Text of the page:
Contact Us

Jobs Theory Blog

Find the Jobs-to-be-Done Statements that Actually Work

identify customer job to be done

How do you create a good jobs-to-be-done statement? This is critical because you're using language to define what your customers want and what your market is. We know that people hire products to get a job done, so understanding your customers’ job to be done -- whether you have a product or service -- is incredibly important. This is where jobs-to-be-done theory can be extremely helpful.

Functional Jobs vs Emotional Jobs

Before going any further, it will be helpful to first answer a couple of questions:

  1. How do you define a core functional job?
  2. How do you distinguish the functional job from the emotional job?

Well, first of all, we need to know who the customer is. There are job executors, job beneficiaries and purchasers. A job executor is someone who's actually helping to get the job done. The job beneficiary is the person who benefits from the job getting done. The emotional job, on the other hand, is how people want to feel while they’re executing a job. These are important distinctions.

How to Structure the Jobs-to-be-Done Statement

In any market, you want to structure the jobs-to-be-done statement with an action verb and an object. Using an example from a consumer market, we know that consumers don't want Apple or Google Maps, they want to get to a destination on time. “Getting to a destination on time” is a good example of a customer’s job to be done. “Play MP3s” would be a bad example because, of course, an MP3 is a solution to a problem and you don't want to have solutions in your job statements. The power of jobs-to-be-done thinking is being able to define the job(s) independent of any product or service.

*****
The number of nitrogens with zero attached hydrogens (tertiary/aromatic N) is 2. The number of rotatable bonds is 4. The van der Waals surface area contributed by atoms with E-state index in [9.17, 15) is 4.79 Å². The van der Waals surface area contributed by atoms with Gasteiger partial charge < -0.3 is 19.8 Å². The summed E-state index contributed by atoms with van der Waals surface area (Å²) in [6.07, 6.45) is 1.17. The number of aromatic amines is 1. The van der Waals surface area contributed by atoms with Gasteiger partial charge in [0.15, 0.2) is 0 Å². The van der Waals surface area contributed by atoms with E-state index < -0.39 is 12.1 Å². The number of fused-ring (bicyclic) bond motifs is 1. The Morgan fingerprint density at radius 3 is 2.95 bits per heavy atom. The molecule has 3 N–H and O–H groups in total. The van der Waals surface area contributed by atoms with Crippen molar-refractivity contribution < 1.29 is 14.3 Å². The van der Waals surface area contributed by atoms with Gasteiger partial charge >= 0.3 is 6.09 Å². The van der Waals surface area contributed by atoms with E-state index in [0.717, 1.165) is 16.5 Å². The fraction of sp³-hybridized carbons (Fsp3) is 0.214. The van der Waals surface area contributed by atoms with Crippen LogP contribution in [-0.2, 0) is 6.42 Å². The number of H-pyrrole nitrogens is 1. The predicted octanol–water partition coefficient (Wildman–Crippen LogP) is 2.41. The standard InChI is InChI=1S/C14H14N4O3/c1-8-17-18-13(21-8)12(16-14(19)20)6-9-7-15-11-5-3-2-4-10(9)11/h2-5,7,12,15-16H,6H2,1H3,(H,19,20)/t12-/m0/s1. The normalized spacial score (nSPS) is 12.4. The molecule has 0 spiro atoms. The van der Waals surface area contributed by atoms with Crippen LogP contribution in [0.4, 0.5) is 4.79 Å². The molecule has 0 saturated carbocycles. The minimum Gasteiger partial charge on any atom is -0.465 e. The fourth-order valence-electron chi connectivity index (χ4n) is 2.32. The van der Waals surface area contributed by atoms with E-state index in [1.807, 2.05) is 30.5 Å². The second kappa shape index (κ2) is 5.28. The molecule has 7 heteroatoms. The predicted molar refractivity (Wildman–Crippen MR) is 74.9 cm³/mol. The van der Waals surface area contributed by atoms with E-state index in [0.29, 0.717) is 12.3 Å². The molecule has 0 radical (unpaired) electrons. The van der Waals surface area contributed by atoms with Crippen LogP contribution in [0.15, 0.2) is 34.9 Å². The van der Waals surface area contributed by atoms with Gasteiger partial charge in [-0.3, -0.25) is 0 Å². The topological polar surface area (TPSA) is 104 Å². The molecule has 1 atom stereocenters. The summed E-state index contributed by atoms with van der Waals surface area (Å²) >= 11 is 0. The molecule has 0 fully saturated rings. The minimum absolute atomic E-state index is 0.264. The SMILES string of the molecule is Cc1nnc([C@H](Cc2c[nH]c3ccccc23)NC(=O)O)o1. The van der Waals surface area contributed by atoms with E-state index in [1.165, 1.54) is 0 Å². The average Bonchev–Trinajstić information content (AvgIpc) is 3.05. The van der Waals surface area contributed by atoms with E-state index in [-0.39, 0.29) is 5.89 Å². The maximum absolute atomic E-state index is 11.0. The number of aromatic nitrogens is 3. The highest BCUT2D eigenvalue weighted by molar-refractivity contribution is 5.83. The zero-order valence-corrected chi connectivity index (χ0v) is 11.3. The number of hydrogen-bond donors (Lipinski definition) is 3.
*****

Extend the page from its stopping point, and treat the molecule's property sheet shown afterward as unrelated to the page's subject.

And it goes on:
Continuing with the action-verb-and-object paradigm, and thinking of jobs that have action verbs but no objects, let’s analyze another bad example of a customer job to be done: communication. “Communicate” seems like an obvious human goal -- something we all do all the time -- but it has no direct object. The reason why it’s not a great job for your team to focus on is because, without a direct object, you might wonder, “What are we communicating?” Are we trying to communicate an idea, a legal argument, a thesis in school? Are you trying to communicate to your partner about relationship issues? Are you trying to communicate a sales pitch? What you're communicating would drastically change the features that make sense on your roadmap to get that job done better.

In “communicating a sales pitch”, you might either want to help somebody with their deck, communicate a value prop, or figure out if somebody is responding well to a price point. None of those things will matter when you're trying to resolve a relationship issue. It's a totally different job with an entirely different set of needs.